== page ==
We are now being asked to pay up for all of this, together with the costs of the constantly escalating war in Ukraine and the militarisation of society. The 100 billion euros for arming the Bundeswehr is only the start. Some German politicians are already talking about the need for a “war economy.”
To this end, our wages, which are already far too low, are to be depressed to levels last seen by our great-grandparents. The tax- and levy-free “inflation compensation payment” of a maximum of 3,000 euros, proposed by the Post and Verdi, was first presented last year by the German government in its Concerted Action program. The program, devised together by the trade union and business leaders, has only one purpose: to camouflage wage deals well below the rate of inflation.
Our dispute at the Deutsche Post is therefore of great importance. We face major struggles. Across Europe and internationally, a powerful movement is developing against the consequences of massive levels of inequality, the war in Ukraine and militarisation. Hundreds of thousands and millions are already taking to the streets in France, Greece, Spain and the UK.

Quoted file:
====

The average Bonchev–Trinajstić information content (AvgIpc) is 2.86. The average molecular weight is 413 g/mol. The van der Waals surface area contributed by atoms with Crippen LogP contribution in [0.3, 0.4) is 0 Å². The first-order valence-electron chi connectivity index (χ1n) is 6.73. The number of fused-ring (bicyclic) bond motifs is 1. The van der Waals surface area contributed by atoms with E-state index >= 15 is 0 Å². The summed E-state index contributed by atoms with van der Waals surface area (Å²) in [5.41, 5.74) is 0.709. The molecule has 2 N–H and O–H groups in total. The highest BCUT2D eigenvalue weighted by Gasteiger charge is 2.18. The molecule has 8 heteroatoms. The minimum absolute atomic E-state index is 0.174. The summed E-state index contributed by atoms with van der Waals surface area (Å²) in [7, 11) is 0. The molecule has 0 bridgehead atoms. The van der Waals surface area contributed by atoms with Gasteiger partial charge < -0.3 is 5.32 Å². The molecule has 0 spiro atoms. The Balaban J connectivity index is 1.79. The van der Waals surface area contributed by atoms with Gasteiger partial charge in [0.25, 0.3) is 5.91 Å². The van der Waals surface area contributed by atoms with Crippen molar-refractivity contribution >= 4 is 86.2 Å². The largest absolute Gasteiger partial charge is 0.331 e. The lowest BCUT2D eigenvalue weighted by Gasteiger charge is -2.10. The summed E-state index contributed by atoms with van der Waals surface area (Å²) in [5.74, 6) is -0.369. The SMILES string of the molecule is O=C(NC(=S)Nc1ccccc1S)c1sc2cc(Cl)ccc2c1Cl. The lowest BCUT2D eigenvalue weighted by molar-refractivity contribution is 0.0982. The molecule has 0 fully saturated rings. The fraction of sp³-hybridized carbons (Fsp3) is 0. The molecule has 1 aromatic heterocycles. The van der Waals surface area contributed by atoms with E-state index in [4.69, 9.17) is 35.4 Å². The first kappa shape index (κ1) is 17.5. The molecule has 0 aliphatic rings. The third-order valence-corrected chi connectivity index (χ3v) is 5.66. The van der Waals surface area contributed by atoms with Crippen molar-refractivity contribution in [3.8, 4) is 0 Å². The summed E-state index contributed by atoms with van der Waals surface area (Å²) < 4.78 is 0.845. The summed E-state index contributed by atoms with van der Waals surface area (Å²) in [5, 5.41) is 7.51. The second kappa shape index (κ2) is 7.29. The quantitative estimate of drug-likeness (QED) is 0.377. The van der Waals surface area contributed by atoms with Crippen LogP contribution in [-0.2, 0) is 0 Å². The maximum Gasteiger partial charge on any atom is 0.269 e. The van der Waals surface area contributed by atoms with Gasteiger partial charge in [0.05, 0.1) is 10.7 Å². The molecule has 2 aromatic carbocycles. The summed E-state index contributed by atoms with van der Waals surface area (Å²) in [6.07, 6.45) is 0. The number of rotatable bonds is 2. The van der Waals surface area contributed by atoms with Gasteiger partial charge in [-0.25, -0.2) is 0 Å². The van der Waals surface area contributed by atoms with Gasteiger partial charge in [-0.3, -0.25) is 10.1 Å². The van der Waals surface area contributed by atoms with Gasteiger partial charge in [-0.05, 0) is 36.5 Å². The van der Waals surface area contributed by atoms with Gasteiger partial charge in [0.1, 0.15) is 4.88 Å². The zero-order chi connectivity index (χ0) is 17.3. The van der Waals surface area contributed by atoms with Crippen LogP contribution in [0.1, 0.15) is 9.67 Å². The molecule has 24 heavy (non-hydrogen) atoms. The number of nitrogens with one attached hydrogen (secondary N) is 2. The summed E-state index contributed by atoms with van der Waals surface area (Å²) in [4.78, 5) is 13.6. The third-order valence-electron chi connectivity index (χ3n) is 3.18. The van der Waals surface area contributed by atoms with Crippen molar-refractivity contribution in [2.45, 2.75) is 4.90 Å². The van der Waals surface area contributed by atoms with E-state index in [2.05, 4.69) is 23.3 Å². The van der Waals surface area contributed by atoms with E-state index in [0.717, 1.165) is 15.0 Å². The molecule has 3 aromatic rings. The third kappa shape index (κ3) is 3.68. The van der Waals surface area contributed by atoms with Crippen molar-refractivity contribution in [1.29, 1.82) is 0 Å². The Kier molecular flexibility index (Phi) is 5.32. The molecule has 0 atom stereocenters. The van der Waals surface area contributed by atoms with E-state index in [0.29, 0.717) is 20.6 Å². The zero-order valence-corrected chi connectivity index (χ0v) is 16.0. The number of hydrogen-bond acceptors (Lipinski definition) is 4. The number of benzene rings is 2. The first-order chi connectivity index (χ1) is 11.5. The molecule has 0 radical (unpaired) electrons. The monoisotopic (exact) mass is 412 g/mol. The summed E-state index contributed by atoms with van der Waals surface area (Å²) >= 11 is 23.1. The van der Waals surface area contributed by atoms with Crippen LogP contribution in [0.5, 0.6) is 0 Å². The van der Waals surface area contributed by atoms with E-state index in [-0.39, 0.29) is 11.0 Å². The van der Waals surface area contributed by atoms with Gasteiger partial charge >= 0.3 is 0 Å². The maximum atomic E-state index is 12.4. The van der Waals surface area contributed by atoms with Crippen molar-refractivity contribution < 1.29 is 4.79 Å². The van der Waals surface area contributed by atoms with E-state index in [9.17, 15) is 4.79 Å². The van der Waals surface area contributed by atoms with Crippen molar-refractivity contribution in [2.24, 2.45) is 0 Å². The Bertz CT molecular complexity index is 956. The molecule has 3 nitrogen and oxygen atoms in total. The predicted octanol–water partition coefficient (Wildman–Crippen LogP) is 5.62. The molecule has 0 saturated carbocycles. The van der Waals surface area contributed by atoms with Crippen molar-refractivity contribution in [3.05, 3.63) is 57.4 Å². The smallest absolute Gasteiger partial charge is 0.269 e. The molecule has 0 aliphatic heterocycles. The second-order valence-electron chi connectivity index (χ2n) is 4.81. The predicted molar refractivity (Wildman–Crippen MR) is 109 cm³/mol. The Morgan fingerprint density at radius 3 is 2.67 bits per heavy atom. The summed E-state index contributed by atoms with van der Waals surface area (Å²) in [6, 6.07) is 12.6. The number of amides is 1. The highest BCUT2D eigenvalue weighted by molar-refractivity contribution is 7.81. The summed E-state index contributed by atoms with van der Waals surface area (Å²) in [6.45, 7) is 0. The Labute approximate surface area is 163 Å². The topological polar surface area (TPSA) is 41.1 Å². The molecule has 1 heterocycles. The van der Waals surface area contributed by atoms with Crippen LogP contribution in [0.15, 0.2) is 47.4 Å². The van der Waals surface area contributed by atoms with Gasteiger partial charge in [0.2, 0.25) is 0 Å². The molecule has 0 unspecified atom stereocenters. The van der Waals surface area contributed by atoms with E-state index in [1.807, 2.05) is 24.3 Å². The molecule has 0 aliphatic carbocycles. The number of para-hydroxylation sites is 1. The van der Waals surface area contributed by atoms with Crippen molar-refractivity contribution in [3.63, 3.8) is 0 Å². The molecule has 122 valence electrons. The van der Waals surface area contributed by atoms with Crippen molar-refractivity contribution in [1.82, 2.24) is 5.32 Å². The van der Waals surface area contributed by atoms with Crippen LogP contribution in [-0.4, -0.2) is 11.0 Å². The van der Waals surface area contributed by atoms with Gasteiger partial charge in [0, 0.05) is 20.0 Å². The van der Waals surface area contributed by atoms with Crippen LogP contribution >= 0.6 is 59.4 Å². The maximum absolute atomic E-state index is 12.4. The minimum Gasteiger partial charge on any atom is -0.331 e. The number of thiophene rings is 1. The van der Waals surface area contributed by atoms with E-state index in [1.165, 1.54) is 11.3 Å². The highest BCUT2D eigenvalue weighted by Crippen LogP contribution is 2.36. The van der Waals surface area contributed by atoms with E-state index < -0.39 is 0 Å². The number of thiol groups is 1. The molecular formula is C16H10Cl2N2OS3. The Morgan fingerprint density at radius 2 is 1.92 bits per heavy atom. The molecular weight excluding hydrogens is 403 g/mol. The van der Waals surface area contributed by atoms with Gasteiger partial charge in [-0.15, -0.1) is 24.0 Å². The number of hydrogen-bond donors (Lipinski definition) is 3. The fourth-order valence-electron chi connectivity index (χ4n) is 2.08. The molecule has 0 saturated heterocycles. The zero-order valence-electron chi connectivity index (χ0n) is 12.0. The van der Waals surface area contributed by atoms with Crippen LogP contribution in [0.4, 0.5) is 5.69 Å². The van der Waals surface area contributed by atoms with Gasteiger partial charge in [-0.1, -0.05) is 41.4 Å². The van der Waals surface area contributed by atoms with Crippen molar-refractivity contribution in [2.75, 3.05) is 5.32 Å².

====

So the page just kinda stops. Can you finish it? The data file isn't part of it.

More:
Verdi's attempt to prevent our strike and sabotage our action is aimed at preventing this movement from spreading to Germany. A strike by postal workers would have far-reaching effects, especially for those 2.5 million colleagues in the public sector, whose sellout is also being prepared by Verdi. We would encourage them to join us on strike and spark a broad strike movement.
“Tariff issues are always power issues,” Teuscher said on Saturday, justifying Verdi’s cancellation of the strike. Allegedly, the Post is more powerful than its workers. In fact, workers have the power to beat back the attacks being made, but their main obstacle is the unions.
Verdi and the other trade unions dread a European-wide movement of workers—but it is precisely such a movement that is necessary to beat back the attacks on wages and working conditions.
We, as members of the Postal Action Committee, call upon you to vote down this pernicious deal and contact us in order to make a stand against Verdi and defend our wages and working conditions.
The action committee can be reached via Whatsapp message on the mobile number +491633378340 or register here via the following form.